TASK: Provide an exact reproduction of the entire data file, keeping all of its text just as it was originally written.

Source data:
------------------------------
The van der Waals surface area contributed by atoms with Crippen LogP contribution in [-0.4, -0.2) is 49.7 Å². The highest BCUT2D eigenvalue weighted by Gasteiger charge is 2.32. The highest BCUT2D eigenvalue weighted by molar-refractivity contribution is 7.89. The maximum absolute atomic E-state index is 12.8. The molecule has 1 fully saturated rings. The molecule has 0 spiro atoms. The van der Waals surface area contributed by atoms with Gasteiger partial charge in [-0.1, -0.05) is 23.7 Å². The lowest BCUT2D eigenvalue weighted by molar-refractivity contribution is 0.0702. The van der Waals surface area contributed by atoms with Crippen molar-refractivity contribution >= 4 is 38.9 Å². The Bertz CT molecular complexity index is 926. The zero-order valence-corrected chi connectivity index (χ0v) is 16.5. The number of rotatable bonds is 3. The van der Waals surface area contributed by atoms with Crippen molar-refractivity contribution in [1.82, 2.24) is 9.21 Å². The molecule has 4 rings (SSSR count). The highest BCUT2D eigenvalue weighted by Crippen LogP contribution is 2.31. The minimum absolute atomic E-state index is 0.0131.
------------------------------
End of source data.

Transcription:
The van der Waals surface area contributed by atoms with Crippen LogP contribution in [-0.4, -0.2) is 49.7 Å². The highest BCUT2D eigenvalue weighted by Gasteiger charge is 2.32. The highest BCUT2D eigenvalue weighted by molar-refractivity contribution is 7.89. The maximum absolute atomic E-state index is 12.8. The molecule has 1 fully saturated rings. The molecule has 0 spiro atoms. The van der Waals surface area contributed by atoms with Gasteiger partial charge in [-0.1, -0.05) is 23.7 Å². The lowest BCUT2D eigenvalue weighted by molar-refractivity contribution is 0.0702. The van der Waals surface area contributed by atoms with Crippen molar-refractivity contribution >= 4 is 38.9 Å². The Bertz CT molecular complexity index is 926. The zero-order valence-corrected chi connectivity index (χ0v) is 16.5. The number of rotatable bonds is 3. The van der Waals surface area contributed by atoms with Crippen molar-refractivity contribution in [1.82, 2.24) is 9.21 Å². The molecule has 4 rings (SSSR count). The highest BCUT2D eigenvalue weighted by Crippen LogP contribution is 2.31. The minimum absolute atomic E-state index is 0.0131.